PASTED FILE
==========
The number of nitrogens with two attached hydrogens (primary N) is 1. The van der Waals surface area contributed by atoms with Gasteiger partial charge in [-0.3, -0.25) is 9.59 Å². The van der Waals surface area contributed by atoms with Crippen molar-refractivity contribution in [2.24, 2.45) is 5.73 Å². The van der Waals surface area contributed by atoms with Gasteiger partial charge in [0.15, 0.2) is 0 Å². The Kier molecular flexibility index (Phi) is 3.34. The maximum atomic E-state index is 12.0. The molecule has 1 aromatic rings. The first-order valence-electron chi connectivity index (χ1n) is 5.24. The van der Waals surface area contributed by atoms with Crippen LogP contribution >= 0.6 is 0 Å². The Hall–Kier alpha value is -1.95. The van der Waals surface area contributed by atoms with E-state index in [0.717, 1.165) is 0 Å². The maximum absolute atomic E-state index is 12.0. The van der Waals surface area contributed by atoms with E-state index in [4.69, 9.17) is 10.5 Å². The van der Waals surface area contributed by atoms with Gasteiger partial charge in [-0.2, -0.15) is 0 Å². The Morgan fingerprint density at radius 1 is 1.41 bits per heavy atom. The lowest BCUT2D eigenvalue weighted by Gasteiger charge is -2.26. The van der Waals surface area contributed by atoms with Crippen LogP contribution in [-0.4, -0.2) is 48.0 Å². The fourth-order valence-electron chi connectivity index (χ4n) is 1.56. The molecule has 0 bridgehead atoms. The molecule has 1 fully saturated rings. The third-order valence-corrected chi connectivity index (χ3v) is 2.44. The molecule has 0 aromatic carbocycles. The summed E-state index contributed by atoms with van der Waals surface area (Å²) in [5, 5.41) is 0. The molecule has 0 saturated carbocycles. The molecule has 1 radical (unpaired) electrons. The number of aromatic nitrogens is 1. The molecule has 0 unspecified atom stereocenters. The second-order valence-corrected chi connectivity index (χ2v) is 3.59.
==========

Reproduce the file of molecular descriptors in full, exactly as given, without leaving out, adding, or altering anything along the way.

The number of nitrogens with two attached hydrogens (primary N) is 1. The van der Waals surface area contributed by atoms with Gasteiger partial charge in [-0.3, -0.25) is 9.59 Å². The van der Waals surface area contributed by atoms with Crippen molar-refractivity contribution in [2.24, 2.45) is 5.73 Å². The van der Waals surface area contributed by atoms with Gasteiger partial charge in [0.15, 0.2) is 0 Å². The Kier molecular flexibility index (Phi) is 3.34. The maximum atomic E-state index is 12.0. The molecule has 1 aromatic rings. The first-order valence-electron chi connectivity index (χ1n) is 5.24. The van der Waals surface area contributed by atoms with Crippen LogP contribution >= 0.6 is 0 Å². The Hall–Kier alpha value is -1.95. The van der Waals surface area contributed by atoms with E-state index in [0.717, 1.165) is 0 Å². The maximum absolute atomic E-state index is 12.0. The van der Waals surface area contributed by atoms with E-state index in [4.69, 9.17) is 10.5 Å². The van der Waals surface area contributed by atoms with Gasteiger partial charge in [-0.2, -0.15) is 0 Å². The Morgan fingerprint density at radius 1 is 1.41 bits per heavy atom. The lowest BCUT2D eigenvalue weighted by Gasteiger charge is -2.26. The van der Waals surface area contributed by atoms with Crippen LogP contribution in [-0.4, -0.2) is 48.0 Å². The fourth-order valence-electron chi connectivity index (χ4n) is 1.56. The molecule has 0 bridgehead atoms. The molecule has 1 fully saturated rings. The third-order valence-corrected chi connectivity index (χ3v) is 2.44. The molecule has 0 aromatic carbocycles. The summed E-state index contributed by atoms with van der Waals surface area (Å²) in [5, 5.41) is 0. The molecule has 0 saturated carbocycles. The molecule has 1 radical (unpaired) electrons. The number of aromatic nitrogens is 1. The molecule has 0 unspecified atom stereocenters. The second-order valence-corrected chi connectivity index (χ2v) is 3.59.